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"Hindsights"

Looking back at:

Adolph Stieler
- The Goat King

By Michael Barr
Michael Barr

Stieler Hill is the high point on the road between Fredericksburg and Comfort. At the very top is the headquarters of the Stieler Ranch, once home to Adolph Stieler, the Goat King.

Adolph Steiler was born into the ranching business, with the blood of three famous ranch families flowing in his veins. His grandfather on his mother's side was Caspar Real who came to Kerr County in the 1850s. Real married Emelie Schreiner, one of Captain Charles Schreiner's sisters.

Caspar Real imported Delaine sheep from Ohio. He shipped them down the Mississippi River by riverboat to New Orleans, by steam ship to Indianola, and then by wagon to his ranch in Kerr County.

Hermann Stieler, Adolph's father, was born in Germany but came to Kerr County to work as a freighter for Captain Schreiner. On January 1, 1877, Hermann married Emma Real, Caspar and Emelie's daughter.

In the 1870s, Hermann took up three sections of land in the Hill Country near Comfort. He retired in 1917 and turned his sheep ranch, now covering 25 sections, over to his sons.

In 1921 Adolph Stieler borrowed money against a life insurance policy to buy 800 angora goats. His neighbors thought he was crazy. At the time goats sold for 25 to 50 cents apiece. Mohair sold for 6 cents a pound. No one made money in the goat business.

 TX -  gate at Stieler Ranch on Stieler Hill
The gate at Stieler Ranch on Stieler Hill
June 2016 photo courtesy Michael Barr

TX -  Stieler Ranch sign
June 2016 photo courtesy Michael Barr

But Adolph saw the big picture and had an uncanny feel for the flow of the nation's economy. He saw that automobile manufacturers were beginning to make upholstery out of mohair. Clothing manufacturers were using more mohair for suits, coats, dresses, and sweaters. Prices began to rise.

Adolph Stieler held the course, and by 1942 he owned 38,000 goats, 20,000 sheep, and 1,000 cattle grazing on 90,000 acres in Kendall, Kimble, Kerr, Gillespie, Blanco, and San Saba Counties.

Adolph was a skilled stockman who knew how to manage the range. He studied the grazing patterns of goats, sheep, cattle, and deer, and he used his knowledge to get the most out of each pasture without overgrazing it.

In 1942, as war raged in Europe and the Pacific, Life Magazine sent renowned photographer Alfred Eisenstaedt to Stieler Hill to visit the Goat King. That was three years before Eisenstaedt took his most famous picture - the kissing sailor in Times Square on V. J. Day.

Life Magazine introduced the Goat King and his subjects to the world.

"Goats are among man's oldest friends," Life told its readers. "Goats are mentioned 137 times in the Bible."

"Angoras are the blue-blooded elite of the goat world. Their long, curly, silky fleece, known commercially as mohair, is used to make fine upholstery, yarn, and fabrics."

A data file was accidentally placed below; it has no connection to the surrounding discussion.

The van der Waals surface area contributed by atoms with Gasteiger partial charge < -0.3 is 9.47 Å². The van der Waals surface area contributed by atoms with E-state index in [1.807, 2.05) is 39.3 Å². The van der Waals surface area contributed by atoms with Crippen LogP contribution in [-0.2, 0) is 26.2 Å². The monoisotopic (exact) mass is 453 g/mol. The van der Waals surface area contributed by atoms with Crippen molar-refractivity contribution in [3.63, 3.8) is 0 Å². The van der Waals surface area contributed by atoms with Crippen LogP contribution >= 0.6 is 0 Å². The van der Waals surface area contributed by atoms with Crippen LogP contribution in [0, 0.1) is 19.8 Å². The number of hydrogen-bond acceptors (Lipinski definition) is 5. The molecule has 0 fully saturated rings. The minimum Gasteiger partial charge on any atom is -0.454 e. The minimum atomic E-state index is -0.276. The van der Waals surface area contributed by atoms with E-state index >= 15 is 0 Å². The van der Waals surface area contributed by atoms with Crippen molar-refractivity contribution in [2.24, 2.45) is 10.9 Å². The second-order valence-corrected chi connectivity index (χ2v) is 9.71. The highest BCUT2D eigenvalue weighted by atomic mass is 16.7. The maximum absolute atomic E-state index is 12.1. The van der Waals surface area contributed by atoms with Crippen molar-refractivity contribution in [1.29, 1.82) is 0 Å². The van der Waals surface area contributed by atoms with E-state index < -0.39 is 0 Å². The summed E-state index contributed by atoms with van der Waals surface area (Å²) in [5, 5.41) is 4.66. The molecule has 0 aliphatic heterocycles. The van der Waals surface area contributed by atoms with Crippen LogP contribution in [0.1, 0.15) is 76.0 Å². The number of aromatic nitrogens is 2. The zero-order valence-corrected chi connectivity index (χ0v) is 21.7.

"Angora goats are dainty, shy, and not at all smelly. Their fleece is so rich in healthy oil (lanolin), that goat men who handle them a lot have pink soft hands like a baby's."
When the American economy took off after the war, the price of mohair soared. By 1950, mohair was selling at 85cents a pound. Angoras sold for $15 to $16 apiece. Adolph Stieler was a wealthy man.

TX -  Stieler Ranch barns
Barns at Stieler Ranch
June 2016 photo courtesy Michael Barr

TX -  Stieler Ranch barns
Barns at Stieler Ranch
June 2016 photo courtesy Michael Barr

Adolph's first wife died in 1936. In 1955, he married Merle Porter of Austin. Their reception was in the Crystal Ballroom at the Driskill Hotel. They honeymooned in New Orleans, Miami, and Havana.

Adolph Stieler was a dyed-in-the-wool Republican. On January 20, 1952 he traveled to Washington, D. C. to attend the inauguration of his friend Dwight Eisenhower, and he was a delegate to the 1956 Republican Convention.

In 1956 Mrs. Stieler made a gift for Mamie Eisenhower - a lime green felt skirt adorned with felt elephants and the words "There's nothing wrong in Texas that Ike and a little rain won't cure."

On August 9, 1969 local Republicans honored Mr. and Mrs. Stieler with a reception at Louise Hayes Park in Kerrville. The main speaker was another Stieler friend, Congressman George H. W. Bush from Houston.

At the end of the speech George Bush and Adolph Stieler stood together on the podium - the future President of the United States and the Goat King of Stieler Hill.

TX -  Adolf Stieler tombstone in Comfort Cemetery
Adolph Stieler's grave in Comfort Cemetery.
June 2016 photo courtesy Michael Barr

Michael Barr
"Hindsights" July 1, 2016 Column

Sources:
Kerrville Mountain Sun, August 3, 1944, "Golden Fleece," p7.
Life Magazine, August 31, 1942.
Albuquerque Journal August 24, 1956, "Mrs. Eisenhower Chooses Purple," p17, c2.
East St. Louis Daily Livestock Reporter, May 23, 1957, p3, c1.
Fredericksburg Standard, August 13, 1969, "Republicans Honor Stielers at Barbecue," p3, c4.


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